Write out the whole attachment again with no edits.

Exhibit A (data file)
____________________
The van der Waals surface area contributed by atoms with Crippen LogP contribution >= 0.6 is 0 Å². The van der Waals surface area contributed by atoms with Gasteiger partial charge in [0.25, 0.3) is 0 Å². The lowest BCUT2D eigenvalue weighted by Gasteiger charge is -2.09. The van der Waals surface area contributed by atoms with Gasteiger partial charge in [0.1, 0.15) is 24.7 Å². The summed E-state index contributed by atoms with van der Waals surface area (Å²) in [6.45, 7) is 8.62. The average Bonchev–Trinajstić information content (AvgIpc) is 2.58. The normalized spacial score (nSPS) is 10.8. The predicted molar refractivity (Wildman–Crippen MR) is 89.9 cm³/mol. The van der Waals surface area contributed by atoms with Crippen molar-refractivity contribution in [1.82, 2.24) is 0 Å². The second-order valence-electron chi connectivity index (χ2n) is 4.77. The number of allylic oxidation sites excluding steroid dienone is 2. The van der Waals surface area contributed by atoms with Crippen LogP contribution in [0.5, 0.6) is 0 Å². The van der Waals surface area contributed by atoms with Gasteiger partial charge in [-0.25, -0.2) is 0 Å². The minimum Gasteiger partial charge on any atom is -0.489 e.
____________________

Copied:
The van der Waals surface area contributed by atoms with Crippen LogP contribution >= 0.6 is 0 Å². The van der Waals surface area contributed by atoms with Gasteiger partial charge in [0.25, 0.3) is 0 Å². The lowest BCUT2D eigenvalue weighted by Gasteiger charge is -2.09. The van der Waals surface area contributed by atoms with Gasteiger partial charge in [0.1, 0.15) is 24.7 Å². The summed E-state index contributed by atoms with van der Waals surface area (Å²) in [6.45, 7) is 8.62. The average Bonchev–Trinajstić information content (AvgIpc) is 2.58. The normalized spacial score (nSPS) is 10.8. The predicted molar refractivity (Wildman–Crippen MR) is 89.9 cm³/mol. The van der Waals surface area contributed by atoms with Crippen molar-refractivity contribution in [1.82, 2.24) is 0 Å². The second-order valence-electron chi connectivity index (χ2n) is 4.77. The number of allylic oxidation sites excluding steroid dienone is 2. The van der Waals surface area contributed by atoms with Crippen LogP contribution in [0.5, 0.6) is 0 Å². The van der Waals surface area contributed by atoms with Gasteiger partial charge in [-0.25, -0.2) is 0 Å². The minimum Gasteiger partial charge on any atom is -0.489 e.